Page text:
Deutsche Bank sacks two executives in spying probe

Deutsche BankGermany's largest lender, Deutsche Bank has kicked out its two senior executives for spying on a group of managers and key shareholders and leaking sensitive information.

Company's head of German corporate security, Rafael Schenz has been fired.

Bank's head of investor relations, Wolfram Schmitt who was suspended earlier, has also been sacked.

The sackings of two executives follows the independent inquiry opened by the bank itself in May, in which Cleary Gottlieb Steen & Hamilton, a law firm was asked to lead the inquiry.

Earlier this year, Josef Ackermann, the chief executive of the Deutsche Bank had ordered a probe into the alleged breaches of data security.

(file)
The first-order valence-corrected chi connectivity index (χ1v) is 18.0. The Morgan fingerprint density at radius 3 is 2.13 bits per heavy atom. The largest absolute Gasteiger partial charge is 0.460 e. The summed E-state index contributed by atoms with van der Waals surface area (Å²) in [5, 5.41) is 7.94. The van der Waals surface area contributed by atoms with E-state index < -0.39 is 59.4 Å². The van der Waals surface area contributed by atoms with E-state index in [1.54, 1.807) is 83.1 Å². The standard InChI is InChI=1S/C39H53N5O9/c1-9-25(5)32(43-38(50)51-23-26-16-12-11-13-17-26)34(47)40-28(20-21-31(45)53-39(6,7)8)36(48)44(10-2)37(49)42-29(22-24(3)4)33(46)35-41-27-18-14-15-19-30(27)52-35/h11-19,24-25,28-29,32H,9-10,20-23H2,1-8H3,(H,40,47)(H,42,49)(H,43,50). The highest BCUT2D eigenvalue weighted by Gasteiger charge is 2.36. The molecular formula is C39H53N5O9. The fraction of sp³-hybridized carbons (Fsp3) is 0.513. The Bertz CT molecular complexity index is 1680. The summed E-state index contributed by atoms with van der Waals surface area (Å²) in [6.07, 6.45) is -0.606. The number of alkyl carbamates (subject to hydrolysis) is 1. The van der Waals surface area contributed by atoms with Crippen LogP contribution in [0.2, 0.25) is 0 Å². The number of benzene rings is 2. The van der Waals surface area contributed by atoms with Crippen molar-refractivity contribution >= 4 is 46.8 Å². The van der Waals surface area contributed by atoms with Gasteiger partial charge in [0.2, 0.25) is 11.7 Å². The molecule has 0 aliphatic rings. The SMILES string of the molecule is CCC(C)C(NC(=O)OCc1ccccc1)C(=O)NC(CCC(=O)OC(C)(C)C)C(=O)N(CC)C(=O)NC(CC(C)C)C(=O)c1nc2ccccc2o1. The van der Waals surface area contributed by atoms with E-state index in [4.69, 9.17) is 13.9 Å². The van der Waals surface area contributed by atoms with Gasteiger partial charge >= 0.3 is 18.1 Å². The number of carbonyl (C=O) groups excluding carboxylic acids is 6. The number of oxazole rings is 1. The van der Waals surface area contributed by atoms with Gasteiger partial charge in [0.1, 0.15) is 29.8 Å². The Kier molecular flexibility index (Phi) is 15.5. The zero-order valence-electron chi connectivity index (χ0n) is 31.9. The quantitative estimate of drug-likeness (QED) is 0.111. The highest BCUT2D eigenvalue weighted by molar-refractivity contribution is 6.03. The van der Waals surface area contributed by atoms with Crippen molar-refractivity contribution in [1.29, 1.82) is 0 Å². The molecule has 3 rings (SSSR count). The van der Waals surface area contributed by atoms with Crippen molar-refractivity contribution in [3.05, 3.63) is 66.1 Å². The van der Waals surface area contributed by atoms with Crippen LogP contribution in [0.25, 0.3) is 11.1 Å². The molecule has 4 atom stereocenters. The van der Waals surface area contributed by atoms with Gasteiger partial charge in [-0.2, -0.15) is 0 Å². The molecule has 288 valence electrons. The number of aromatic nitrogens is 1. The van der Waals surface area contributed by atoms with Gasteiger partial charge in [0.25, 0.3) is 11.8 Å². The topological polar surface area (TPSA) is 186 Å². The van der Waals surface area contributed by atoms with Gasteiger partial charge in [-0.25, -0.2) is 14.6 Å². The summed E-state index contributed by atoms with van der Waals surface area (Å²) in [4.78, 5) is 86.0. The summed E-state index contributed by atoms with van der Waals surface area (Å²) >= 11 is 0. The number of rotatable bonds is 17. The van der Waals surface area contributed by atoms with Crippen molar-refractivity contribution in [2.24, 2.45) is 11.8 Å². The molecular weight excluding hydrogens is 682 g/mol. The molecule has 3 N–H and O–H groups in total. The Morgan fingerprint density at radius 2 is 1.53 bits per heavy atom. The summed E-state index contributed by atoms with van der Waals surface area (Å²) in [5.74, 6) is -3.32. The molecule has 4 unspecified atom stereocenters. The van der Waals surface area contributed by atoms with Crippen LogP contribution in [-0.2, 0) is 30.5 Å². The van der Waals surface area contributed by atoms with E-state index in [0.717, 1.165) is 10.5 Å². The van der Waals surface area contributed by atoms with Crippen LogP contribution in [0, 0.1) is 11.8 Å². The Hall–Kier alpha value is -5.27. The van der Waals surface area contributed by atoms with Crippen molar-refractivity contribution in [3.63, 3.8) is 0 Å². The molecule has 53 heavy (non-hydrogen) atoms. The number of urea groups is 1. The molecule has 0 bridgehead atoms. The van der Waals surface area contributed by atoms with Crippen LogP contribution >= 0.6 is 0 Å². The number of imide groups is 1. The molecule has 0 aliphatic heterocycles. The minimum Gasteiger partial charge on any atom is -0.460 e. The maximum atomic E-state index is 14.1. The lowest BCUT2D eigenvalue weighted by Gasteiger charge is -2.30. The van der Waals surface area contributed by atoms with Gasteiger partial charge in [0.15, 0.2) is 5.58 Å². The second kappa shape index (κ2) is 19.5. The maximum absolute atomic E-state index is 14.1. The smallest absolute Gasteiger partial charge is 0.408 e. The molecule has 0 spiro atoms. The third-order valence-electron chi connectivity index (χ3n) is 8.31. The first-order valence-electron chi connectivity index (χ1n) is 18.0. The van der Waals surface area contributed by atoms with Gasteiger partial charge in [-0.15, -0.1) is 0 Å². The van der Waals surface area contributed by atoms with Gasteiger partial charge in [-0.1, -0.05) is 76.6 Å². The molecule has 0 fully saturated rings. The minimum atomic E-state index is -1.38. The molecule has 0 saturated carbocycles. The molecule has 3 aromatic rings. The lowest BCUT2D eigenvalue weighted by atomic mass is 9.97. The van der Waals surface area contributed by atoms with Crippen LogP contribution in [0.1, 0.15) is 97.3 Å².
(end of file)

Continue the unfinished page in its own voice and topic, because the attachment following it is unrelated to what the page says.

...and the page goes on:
Public prosecutors in Frankfurt have started an inquiry into whether the senior managers have breached criminal or civil laws that protect activist shareholders.

Those under surveillance, include Hermann-Josef Lamberti, bank's former supervisory board member, who was suspected of leaking details.

Michael Bohndorf, an activist shareholder, is also said to have been spied on.

Deutsche Bank is said to have hired private detectives to look into the matter.

The current scandal at the Deutsche bank follows many other corporate spying cases in Germany, including one at the Deutsche Telekom.

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